Board of Health OKs test run of restaurant grading system
Select restaurants will be part of a new Allegheny County Health Department grading system this summer that tags facilities with a letter grade of A, B or C based on cleanliness and quality.
The Allegheny County Board of Health approved a proposal on Wednesday for a 30-day pilot program.
Pending any issues and final approval by County Council, the grading system would affect as many as 9,000 food service facilities as early as September, or about 85 percent of food providers countywide, officials said.
The board chairman, Dr. Lee Harrison, told members there is “no downside to a pilot program.” No scores will be publicly posted during the trial period, he said.
The program will take place in July and August, with revisions to the grading policy as needed. The number of restaurants participating isn't decided.
Glenda Christy, a consultant hired to develop the grading system, said the first phase will begin this month with staff training, policy updates and computer programming.
The Board of Health is scheduled to consider the system for final approval in September; council would pick up discussion later that month.
Council has 60 days to approve the plan, said Karen Hacker,county Health Department director. Implementation would begin within the following month.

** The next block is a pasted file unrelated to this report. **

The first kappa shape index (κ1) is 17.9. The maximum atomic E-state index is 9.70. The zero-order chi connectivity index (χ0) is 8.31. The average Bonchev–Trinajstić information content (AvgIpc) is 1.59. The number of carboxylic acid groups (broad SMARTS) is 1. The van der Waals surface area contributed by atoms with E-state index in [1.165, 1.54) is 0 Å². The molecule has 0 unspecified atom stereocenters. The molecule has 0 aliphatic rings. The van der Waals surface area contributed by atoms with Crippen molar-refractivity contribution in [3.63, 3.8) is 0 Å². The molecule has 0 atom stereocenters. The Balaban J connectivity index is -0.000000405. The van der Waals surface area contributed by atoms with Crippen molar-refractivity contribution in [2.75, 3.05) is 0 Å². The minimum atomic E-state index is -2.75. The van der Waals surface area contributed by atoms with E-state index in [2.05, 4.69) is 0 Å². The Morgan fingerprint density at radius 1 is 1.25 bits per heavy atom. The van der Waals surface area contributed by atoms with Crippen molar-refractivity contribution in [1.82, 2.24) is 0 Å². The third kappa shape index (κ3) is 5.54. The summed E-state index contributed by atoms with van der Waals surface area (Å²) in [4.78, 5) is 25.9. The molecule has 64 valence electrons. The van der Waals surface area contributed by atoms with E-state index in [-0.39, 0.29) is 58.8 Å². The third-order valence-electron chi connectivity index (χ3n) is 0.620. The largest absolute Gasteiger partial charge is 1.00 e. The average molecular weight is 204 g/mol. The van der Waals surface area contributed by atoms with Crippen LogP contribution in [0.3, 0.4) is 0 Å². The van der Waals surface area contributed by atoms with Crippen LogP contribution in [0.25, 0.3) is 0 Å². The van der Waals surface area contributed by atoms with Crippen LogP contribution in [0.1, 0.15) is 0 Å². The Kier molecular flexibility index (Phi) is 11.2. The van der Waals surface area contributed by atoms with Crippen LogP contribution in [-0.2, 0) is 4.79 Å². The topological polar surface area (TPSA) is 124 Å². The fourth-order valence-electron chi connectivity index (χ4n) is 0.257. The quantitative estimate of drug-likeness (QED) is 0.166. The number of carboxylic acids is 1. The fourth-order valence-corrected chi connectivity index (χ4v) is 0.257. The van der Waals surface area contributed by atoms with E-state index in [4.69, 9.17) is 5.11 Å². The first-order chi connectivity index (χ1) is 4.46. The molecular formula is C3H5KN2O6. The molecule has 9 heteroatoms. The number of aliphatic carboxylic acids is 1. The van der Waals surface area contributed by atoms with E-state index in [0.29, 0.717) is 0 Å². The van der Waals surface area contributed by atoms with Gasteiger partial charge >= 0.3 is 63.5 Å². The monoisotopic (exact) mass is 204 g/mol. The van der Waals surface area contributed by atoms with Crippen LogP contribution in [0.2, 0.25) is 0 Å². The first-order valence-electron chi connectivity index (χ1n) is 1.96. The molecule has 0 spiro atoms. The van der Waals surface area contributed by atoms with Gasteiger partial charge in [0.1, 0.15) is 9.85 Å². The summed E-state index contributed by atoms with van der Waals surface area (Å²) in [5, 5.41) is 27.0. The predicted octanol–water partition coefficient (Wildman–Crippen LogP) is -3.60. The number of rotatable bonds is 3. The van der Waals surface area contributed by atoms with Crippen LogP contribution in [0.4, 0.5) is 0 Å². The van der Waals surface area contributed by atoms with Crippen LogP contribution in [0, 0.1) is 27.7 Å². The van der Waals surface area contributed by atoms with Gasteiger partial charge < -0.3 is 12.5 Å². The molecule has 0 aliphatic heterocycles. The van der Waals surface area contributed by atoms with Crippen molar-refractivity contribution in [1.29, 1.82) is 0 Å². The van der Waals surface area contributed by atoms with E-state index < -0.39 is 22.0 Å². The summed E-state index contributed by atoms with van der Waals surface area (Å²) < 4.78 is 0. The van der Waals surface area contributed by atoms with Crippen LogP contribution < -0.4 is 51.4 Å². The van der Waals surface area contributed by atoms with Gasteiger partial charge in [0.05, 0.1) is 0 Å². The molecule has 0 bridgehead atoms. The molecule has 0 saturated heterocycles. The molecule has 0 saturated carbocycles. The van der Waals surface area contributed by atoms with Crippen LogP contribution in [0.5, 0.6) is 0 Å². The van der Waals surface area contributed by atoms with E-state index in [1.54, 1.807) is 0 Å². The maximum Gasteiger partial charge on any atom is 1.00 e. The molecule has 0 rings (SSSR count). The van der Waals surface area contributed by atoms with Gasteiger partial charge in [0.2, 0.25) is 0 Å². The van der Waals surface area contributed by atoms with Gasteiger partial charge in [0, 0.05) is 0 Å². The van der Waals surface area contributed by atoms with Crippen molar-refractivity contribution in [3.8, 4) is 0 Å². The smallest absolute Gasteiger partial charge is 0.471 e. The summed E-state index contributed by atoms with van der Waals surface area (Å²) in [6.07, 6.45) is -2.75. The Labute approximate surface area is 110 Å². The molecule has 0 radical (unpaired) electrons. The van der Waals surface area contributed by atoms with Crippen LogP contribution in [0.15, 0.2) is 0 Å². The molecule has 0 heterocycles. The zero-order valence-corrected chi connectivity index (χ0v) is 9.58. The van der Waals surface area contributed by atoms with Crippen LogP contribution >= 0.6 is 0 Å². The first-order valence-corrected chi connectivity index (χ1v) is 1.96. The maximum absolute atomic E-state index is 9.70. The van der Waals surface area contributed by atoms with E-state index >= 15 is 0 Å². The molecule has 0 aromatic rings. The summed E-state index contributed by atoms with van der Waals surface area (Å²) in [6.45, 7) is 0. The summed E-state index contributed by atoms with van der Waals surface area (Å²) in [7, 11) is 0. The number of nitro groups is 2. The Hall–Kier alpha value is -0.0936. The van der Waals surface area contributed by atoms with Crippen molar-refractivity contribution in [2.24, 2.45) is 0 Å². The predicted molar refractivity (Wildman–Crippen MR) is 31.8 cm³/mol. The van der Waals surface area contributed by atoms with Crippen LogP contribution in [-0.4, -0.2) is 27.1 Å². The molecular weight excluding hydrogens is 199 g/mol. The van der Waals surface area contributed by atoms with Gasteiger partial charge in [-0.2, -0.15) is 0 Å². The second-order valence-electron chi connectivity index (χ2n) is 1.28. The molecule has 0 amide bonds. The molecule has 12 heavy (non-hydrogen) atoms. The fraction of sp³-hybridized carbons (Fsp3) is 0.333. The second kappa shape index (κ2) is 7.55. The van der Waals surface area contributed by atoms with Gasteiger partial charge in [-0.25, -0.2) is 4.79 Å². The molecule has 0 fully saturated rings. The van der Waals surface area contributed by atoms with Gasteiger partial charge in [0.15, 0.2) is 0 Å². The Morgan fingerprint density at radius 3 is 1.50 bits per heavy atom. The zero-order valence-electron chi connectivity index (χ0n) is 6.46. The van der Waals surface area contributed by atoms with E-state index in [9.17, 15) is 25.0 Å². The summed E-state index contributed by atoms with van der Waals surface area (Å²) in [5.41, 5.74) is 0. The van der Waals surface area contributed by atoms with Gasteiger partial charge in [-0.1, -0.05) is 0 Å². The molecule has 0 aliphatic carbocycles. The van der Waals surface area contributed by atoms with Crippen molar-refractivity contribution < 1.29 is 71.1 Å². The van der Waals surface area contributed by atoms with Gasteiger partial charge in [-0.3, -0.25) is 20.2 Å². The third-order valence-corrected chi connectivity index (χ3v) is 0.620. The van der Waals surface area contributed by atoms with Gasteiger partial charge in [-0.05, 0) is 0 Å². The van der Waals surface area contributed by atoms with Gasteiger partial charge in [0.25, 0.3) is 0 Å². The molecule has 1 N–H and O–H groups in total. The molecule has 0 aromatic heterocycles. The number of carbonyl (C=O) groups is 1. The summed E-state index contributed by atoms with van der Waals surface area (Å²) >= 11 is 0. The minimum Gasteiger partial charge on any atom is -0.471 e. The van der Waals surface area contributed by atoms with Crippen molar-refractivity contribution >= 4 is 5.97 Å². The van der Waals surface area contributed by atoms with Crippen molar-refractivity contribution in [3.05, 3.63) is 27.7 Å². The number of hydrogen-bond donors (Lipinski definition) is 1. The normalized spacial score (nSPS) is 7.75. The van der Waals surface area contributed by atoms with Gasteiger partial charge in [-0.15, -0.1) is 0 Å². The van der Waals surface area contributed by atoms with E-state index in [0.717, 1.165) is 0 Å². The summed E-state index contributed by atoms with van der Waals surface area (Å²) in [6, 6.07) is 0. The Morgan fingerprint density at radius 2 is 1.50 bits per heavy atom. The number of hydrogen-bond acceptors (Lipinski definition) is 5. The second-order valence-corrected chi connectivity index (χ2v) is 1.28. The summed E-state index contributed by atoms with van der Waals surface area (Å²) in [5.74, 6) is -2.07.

Board member Tony Ferraro was the lone nay in a 7-1 vote. He objected to a hard and fast timeline, he said.
“This is something we need to start on now,” said fellow member Joan Cleary.
Years in the making and the first of its kind in Pennsylvania, the system awards and subtracts points in one-, three-, and five-point intervals depending on the risk the infractions pose to public health. Restaurants can earn bonus points and, in the first year, schedule re-inspections before letter grades lower than an A are posted publicly.
The pilot phase will exempt schools, nursing homes and personal care boarding homes, Christy said.
Publicly posted restaurant grades are common elsewhere, including New York City, Alabama, Tennessee, North Carolina and parts of California and Washington.
County health officials rejected a similar proposal in 2011. County Executive Rich Fitzgerald pushed for the system since taking office in 2012.
In other business, the board lifted a ban on needle exchanges within 1,500 feet of schools within Pittsburgh city limits. The policy may extend to county borders eventually, but Hacker said the need is most pressing in densely populated areas.
Hacker announced a hearing on Thursday for Davin Gartley, the landlord whose Carrick apartments were forcibly vacated when tenants, many of them Bhutanese refugees, reported sewage backups flooding yards. Gartley has not addressed issues on the property, Hacker said.
Megan Harris is a Trib Total Media staff writer. Reach her at 412-388-5815 or firstname.lastname@example.org.
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